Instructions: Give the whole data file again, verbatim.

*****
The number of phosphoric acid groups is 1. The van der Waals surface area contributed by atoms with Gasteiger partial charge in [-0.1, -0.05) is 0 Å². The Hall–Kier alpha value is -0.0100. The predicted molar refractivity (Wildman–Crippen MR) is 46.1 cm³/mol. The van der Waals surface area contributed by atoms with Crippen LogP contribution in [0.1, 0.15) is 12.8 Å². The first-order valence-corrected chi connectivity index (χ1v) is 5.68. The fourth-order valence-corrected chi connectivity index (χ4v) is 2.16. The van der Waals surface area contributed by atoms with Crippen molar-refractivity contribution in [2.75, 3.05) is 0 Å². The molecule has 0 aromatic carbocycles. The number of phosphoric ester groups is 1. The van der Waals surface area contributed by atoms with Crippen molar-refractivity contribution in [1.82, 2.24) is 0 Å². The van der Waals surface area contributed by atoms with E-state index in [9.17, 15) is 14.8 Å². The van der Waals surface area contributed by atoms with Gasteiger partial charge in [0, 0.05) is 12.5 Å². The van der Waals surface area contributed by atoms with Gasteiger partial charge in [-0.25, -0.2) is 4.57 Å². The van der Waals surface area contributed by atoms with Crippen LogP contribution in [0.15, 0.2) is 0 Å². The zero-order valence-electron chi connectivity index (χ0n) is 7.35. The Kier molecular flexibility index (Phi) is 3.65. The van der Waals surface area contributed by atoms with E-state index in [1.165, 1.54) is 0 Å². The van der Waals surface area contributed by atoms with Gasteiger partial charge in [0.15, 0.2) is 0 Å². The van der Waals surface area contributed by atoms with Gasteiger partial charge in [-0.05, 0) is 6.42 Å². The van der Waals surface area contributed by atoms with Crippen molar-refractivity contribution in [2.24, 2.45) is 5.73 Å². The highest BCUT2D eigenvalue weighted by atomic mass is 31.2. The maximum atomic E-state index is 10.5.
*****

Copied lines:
The number of phosphoric acid groups is 1. The van der Waals surface area contributed by atoms with Gasteiger partial charge in [-0.1, -0.05) is 0 Å². The Hall–Kier alpha value is -0.0100. The predicted molar refractivity (Wildman–Crippen MR) is 46.1 cm³/mol. The van der Waals surface area contributed by atoms with Crippen LogP contribution in [0.1, 0.15) is 12.8 Å². The first-order valence-corrected chi connectivity index (χ1v) is 5.68. The fourth-order valence-corrected chi connectivity index (χ4v) is 2.16. The van der Waals surface area contributed by atoms with Crippen molar-refractivity contribution in [2.75, 3.05) is 0 Å². The molecule has 0 aromatic carbocycles. The number of phosphoric ester groups is 1. The van der Waals surface area contributed by atoms with Crippen molar-refractivity contribution in [1.82, 2.24) is 0 Å². The van der Waals surface area contributed by atoms with E-state index in [9.17, 15) is 14.8 Å². The van der Waals surface area contributed by atoms with Gasteiger partial charge in [0, 0.05) is 12.5 Å². The van der Waals surface area contributed by atoms with Gasteiger partial charge in [-0.25, -0.2) is 4.57 Å². The van der Waals surface area contributed by atoms with Crippen LogP contribution in [0.15, 0.2) is 0 Å². The zero-order valence-electron chi connectivity index (χ0n) is 7.35. The Kier molecular flexibility index (Phi) is 3.65. The van der Waals surface area contributed by atoms with E-state index in [1.165, 1.54) is 0 Å². The van der Waals surface area contributed by atoms with Gasteiger partial charge in [0.15, 0.2) is 0 Å². The van der Waals surface area contributed by atoms with Gasteiger partial charge in [-0.05, 0) is 6.42 Å². The van der Waals surface area contributed by atoms with Crippen molar-refractivity contribution in [2.24, 2.45) is 5.73 Å². The highest BCUT2D eigenvalue weighted by atomic mass is 31.2. The maximum atomic E-state index is 10.5.